He honore, he kororia ki te Atua, he maungarongo ki te whenua,
he whakaaro pai ki ngā tangata katoa
Glory to God in the highest, Peace on earth, Goodwill to all men
Anglican Archbishop, Whakahuihui Vercoe's simple eloquence one summer's morning in 1990... "One hundred and fifty years ago, a compact was signed, a covenant was made between two people... But since the signing of that treaty... our partners have marginalised us. You have not honored the treaty"...
What was actually said at the Archbishop's Waitangi speech, the 150th anniversary of the signing of the Treaty, some said was radical, and unexpected but his message was 'good news' to Māori generally, but it made others including royalty, the authorities, and other dignitaries' present to sit up and take notice. It was impromptu – in the same way, perhaps, as the messages from the Old Testament prophets were unscripted and forthright, but with plenty going on to stir up even the who's who of heavyweights in those times.
In a comparable vein, over two millennia ago, One who was called "Wonderful, Counsellor, The mighty God, the Prince of Peace", caused a similar stir with his 'good news' message for mankind. While supportive of the downcast and vulnerable, His message threatened the establishment. Today His message is as valid as it was during His lifetime. Actually, it is hard to imagine any time in history that has been more in need of peace and goodwill among all people than now.
As we head into Christmas it is a time for returning home, for gatherings and for enjoying precious time with whānau. Look forward with optimism to a brighter, challenging future in 2010. Kia pai tō wiki!
Tihei Mauriora - Whakahuihui Vercoe Download this message in PDF!
E Tu‐rau‐ngā‐tao e, pewhea tāua e whiti ai? Tēnā anō kei ona roratanga
'O Tu rau‐ngā‐tao, how can we cross the river? At the place of its weakness.
Difficult obstacles can be surmounted if one perseveres and all avenues are explored.
According to 'The Listener' (Dec 5, 2009), Māori language pioneer, educator and author, Dr Katerina Mataira is the 5th most powerful and influential Māori in 2009. The greatest challenge she had to face was helping set up the first kura kaupapa Māori. "No support from the community. No support from the Ministry. No support from any of the funding bodies. No resources". She basked in the challenge.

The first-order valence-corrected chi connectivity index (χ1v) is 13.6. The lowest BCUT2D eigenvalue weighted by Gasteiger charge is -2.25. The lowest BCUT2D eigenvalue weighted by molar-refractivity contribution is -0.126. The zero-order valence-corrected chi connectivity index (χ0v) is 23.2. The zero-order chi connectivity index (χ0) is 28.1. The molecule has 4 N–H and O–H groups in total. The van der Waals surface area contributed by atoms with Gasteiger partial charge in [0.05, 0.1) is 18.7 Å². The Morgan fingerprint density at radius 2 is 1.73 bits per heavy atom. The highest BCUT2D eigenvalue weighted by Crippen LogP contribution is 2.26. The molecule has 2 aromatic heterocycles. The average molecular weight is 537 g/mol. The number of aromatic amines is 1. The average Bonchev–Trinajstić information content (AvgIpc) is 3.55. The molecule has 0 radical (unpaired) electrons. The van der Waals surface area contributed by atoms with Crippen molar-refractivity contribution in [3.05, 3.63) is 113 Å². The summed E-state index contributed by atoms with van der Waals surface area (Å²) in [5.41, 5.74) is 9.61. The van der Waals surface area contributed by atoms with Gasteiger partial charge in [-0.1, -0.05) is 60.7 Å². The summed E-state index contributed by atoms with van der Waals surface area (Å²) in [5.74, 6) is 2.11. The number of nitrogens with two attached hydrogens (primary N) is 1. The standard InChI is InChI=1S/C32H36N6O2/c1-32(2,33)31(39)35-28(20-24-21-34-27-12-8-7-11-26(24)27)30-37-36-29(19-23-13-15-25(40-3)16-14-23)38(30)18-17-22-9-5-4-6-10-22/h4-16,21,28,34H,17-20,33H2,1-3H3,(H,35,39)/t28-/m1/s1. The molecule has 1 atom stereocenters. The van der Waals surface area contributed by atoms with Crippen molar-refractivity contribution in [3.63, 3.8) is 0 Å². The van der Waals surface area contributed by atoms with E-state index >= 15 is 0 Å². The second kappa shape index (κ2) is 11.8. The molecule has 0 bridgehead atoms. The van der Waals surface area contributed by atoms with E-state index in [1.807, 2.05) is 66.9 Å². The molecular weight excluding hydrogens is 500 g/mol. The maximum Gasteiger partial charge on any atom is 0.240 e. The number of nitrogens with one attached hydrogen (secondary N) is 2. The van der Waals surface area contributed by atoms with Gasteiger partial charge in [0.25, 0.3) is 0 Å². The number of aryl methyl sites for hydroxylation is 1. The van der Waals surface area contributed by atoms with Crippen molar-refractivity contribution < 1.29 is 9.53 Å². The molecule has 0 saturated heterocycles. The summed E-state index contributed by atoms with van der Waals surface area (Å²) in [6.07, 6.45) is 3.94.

There is a line in her award-winning children's book, 'Marama Tangiweto, Crybaby Moon', which again typifies her character. Thunder and Lightning stopped to ask Moon why she was crying. "I'm crying because I can't see my face in the sea" sobbed Moon. "Oh is that all" said Thunder and Lightning. "That's only because you're not dazzling enough. Why don't you dazzle a lot harder? Then you'll see your face in the sea".
How you address the challenges life throws your way says a lot about who you are, and what you can become. Each of us can learn from Katerina's experience how to stand up to life's challenges. That recipe for success might include a pinch of dedication, a bit of courage, a few cups of dogged determination, and a generous helping of tenacity. What a great example of leadership she is. Kia pai tō wiki!
Tihei Mauriora - Katerina Mataira Download this message in PDF!
Ka mahi te tawa uho ki te riri
Well done you whose courage is like the heart of the tawa tree
One of NZ's best known writers, Auckland University Professor Witi Ihimaera, who recently received the 2009 Arts Foundation laureate award, reflects in his epic novel Whale Rider of his ancestor Paikea's extraordinary voyage over a thousand years ago from Raiatea on the back of a whale, landing at dawn at a place called Whangara, on the East Coast. Few can know of the courage of our forebears' in travelling across the vast South Pacific ocean in search of a new home in Aotearoa. Our ancestors made their heroic voyages by sea-going waka, navigating by stars and migratory bird patterns – literally 'on a song and a prayer'. Ihimaera says, "The immensity of their courage beggars description".
In all our forebears' voyages lies the beginning of our own - because their voyages are carried on by us. We have an obligation to our past to carry on those dreams not just for ourselves but for the futures of our tamariki and mokopuna.
Like any voyage, the path to success starts within you. On your journey, you may not know what challenges you'll meet on the way, or even when you might reach your destination and achieve your goal. Courage is simply choosing to do something. Start from the beginning and keep on going until you reach the end, and never give up. Like our ocean-voyaging forbears', you can do it – you know you can. Kia pai tō wiki!
Tihei Mauriora - Witi Ihimaera Download this message in PDF!
He tina ki runga, he tāmore ki raro
Contentment above, firmly rooted below
(Those with a good family foundation and proper grounding in their own culture and heritage will find satisfaction and contentment in life)